Most people love technology. I will admit to being a little creeped out when Google Home wished me a Happy Canadian Thanksgiving. How did it know? I haven’t lived there in seven years. Cool, but slightly eerie. Because like most people, my smartphone goes everywhere with me, except for the bathroom.
Okay, sometimes the bathroom.
There was a new research paper that was published in a medical journal that may surprise you. Apparently, researchers have been studying ways to use sensors that already exist in your smartphone to tell if you are high.
It is not the first time that smartphones have been studied for their ability to administer a sobriety test. Phones today are miniature data centers that monitor many of our daily activities already. So, it’s not really much of a stretch.
But would you use an application on your smartphone that alerts you when you are too high? Because it could be lifesaving in a “Dude Where’s My Car” moment, when you may not realize how impaired you are. Or would you think it was the ultimate invasion of personal privacy?
Could lawmakers require people who have a medical card to operate a monitoring app on their smartphones? Many people have concerns about the reliability of sobriety testing for THC. And the question we all want to know the answer to? How can your phone tell if you are high?
In September, the study published in a health journal may have everyone looking at their smartphone with a little more paranoia. First, because who would have imagined our smartphones already have the capacity to determine whether we are sober or not. And second, could those features be used without our knowledge?
The “Mobile phone sensor-based detection of subjective cannabis intoxication in young adults: A feasibility study in real-world settings” was published in the Drug and Alcohol Dependence Journal. It was completed by researchers at Rutgers Institute for Health, Health Care Policy, and Aging Research in New Jersey. And the purpose of the study was to demonstrate that smartphones were able to detect whether someone was intoxicated by cannabis.
The findings from the study revealed that with remote sensing (present already in most mobile phone models) your smartphone can:
Data from the accelerometer and the GPS sensors allow for an accurate prediction. The algorithm that the researchers studied was right in tests, 9 out of 10 times. The subjects were aged eighteen (18) to twenty-five (25) years from Pittsburgh. They were also adults who smoked cannabis at least twice per week.
There are a few different built-in sensors in every smartphone, which can register physical and geographic input. For example, did you know that your phone can tell if you drop it? Some sensors in mobile phones can. Creepy, right?
Other indicators of intoxication are in the patterns of movement. Does your phone think you are high if you walk more slowly? Yes. If you immediately visit a restaurant or convenience store for food after the dispensary? Yep, it can extrapolate the probability of an attack of the munchies and correlate it with other data.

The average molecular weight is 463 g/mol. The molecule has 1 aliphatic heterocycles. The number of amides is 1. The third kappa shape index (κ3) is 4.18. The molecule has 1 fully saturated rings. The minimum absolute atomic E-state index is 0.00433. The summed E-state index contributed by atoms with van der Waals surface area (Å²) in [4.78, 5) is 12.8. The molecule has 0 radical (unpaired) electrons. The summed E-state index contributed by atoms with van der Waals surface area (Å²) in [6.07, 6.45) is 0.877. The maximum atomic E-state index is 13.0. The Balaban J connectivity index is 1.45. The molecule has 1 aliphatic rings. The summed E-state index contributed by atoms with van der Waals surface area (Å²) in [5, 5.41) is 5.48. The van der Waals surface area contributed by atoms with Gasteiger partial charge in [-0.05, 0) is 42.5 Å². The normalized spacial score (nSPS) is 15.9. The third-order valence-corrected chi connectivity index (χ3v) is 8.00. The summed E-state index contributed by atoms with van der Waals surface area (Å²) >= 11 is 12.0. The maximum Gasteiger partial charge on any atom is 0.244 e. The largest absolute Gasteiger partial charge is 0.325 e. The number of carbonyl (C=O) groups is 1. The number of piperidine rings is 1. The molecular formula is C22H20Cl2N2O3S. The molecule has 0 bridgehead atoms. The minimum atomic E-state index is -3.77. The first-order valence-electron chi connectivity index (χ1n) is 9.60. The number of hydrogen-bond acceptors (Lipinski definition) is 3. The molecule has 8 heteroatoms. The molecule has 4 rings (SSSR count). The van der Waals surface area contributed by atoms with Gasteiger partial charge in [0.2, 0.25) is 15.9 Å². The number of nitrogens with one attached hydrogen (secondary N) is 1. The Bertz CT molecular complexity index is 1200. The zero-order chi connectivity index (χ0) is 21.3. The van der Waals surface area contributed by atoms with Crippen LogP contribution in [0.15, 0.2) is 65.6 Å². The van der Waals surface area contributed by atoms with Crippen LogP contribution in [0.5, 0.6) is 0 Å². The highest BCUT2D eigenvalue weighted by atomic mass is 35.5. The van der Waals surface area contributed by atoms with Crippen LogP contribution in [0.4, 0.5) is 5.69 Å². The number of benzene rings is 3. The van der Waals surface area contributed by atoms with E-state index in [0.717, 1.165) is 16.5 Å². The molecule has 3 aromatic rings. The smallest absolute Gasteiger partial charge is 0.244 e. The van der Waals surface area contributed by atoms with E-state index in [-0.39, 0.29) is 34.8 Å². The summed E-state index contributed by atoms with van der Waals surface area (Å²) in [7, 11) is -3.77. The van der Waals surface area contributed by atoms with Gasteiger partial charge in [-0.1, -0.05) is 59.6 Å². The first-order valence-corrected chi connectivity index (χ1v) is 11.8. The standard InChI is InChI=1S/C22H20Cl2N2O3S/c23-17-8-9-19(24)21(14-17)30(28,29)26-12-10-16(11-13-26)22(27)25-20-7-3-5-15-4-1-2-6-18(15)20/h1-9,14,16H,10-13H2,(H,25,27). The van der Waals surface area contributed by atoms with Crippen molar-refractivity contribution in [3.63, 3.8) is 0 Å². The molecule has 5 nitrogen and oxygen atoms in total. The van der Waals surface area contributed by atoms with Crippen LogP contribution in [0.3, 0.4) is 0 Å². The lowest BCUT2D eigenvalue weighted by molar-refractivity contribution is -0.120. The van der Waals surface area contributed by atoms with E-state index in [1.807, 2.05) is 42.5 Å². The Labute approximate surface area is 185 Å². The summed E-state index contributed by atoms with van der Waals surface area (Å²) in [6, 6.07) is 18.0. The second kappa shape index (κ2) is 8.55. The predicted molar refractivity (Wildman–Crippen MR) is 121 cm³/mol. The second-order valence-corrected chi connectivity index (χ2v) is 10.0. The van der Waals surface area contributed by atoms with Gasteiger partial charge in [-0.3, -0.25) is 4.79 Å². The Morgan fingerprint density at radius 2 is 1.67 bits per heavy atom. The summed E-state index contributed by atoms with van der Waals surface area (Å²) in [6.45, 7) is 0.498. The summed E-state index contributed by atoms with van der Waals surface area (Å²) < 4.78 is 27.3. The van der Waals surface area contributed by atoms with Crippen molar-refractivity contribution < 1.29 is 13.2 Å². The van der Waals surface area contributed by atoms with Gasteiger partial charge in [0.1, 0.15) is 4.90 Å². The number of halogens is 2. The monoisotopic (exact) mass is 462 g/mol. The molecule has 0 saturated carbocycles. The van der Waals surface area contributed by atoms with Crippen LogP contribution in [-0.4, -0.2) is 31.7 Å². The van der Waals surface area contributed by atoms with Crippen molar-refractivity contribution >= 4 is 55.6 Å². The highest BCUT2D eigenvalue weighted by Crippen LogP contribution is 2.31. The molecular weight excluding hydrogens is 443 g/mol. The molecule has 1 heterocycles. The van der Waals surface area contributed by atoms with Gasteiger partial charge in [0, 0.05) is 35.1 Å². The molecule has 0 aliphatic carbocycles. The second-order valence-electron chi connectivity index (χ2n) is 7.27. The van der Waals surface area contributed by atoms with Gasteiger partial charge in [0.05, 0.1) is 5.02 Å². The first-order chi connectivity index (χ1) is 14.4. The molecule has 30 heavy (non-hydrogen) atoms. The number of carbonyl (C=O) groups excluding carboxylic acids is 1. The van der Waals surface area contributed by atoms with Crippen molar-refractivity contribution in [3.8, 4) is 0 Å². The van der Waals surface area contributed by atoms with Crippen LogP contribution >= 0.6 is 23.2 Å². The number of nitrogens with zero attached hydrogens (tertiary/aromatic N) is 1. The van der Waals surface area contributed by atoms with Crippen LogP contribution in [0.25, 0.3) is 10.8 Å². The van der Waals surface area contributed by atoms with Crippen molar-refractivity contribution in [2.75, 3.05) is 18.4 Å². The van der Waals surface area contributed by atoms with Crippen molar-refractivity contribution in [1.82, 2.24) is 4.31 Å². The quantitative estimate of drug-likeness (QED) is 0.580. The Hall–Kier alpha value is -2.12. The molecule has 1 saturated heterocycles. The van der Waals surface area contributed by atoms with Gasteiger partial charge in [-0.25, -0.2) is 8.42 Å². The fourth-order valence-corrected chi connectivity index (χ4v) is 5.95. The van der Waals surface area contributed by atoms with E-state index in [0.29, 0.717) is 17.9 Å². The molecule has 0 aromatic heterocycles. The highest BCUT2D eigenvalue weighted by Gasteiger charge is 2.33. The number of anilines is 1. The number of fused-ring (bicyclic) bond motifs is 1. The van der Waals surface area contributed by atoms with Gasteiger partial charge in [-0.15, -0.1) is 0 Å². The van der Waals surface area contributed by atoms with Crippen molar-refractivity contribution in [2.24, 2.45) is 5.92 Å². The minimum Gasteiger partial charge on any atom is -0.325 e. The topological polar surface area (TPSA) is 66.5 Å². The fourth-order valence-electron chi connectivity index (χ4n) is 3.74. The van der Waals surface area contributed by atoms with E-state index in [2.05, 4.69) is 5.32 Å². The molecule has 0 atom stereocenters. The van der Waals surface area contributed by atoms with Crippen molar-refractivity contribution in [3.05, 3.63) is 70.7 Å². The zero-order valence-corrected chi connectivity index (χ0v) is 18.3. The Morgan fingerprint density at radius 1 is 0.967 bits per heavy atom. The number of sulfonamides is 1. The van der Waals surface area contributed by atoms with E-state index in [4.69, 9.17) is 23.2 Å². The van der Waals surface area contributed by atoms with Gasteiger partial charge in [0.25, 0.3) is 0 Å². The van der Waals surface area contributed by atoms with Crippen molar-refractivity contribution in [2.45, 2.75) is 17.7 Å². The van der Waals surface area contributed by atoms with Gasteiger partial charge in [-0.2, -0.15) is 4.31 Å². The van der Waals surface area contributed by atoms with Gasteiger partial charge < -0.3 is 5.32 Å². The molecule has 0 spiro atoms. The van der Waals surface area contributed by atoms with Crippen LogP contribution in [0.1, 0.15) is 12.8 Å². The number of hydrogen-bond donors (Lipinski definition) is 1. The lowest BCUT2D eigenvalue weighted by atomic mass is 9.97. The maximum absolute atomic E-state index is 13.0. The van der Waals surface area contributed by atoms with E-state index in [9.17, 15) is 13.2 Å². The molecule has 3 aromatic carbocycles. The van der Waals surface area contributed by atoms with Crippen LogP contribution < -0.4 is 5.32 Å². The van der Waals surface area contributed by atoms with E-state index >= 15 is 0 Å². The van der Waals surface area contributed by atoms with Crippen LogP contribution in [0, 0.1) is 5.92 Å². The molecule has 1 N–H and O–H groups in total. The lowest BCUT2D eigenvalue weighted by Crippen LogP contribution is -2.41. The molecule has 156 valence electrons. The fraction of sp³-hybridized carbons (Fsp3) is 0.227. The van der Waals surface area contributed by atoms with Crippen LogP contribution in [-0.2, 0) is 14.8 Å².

The collaboration included faculty from the Stevens Institute of Technology, Stanford University, Carnegie Mellon University, University of Washington, and the University of Tokyo. Because as many countries are considering the federal legalization of cannabis, the risk of impaired driving increases. And researchers look at smartphone technology to combat collisions and injuries.
The plan for the technology is not to give it to law enforcement. But instead to develop an app that will create alerts. For example, if your smartphone suspects you might be intoxicated, it can start sending you messages. Like “call an Uber” to help prevent impaired driving.
There have been some field devices invented that are supposed to be like a weed breathalyzer. But accurately detecting THC levels if you are pulled over hasn’t been perfected yet. And that is because sobriety for cannabis is much more complicated than alcohol.
One of the first challenges is people who use medical marijuana. Because if you use even a small amount of cannabis medicinally (not enough to get impaired), you will assess positive for THC even though you may be completely alert and safe to drive.
Long-term cannabis users can intake no THC and test positive for the drug. People who have only consumed a small amount of cannabis (but have a low tolerance and body weight) can become more easily impaired.
But marijuana is absorbed by the body in different ways than alcohol is. In terms of THC blood levels, they can drop quickly. However, that is because cannabis is rapidly absorbed and hangs around in fat and brain cells.
Don’t guess whether you are cannabis sober. Call Lyft or Uber if you must go somewhere. Or just follow the time-honored tradition of grabbing a snack, some water, and sitting on the couch. Rather than going out if you are not sure how high you are.
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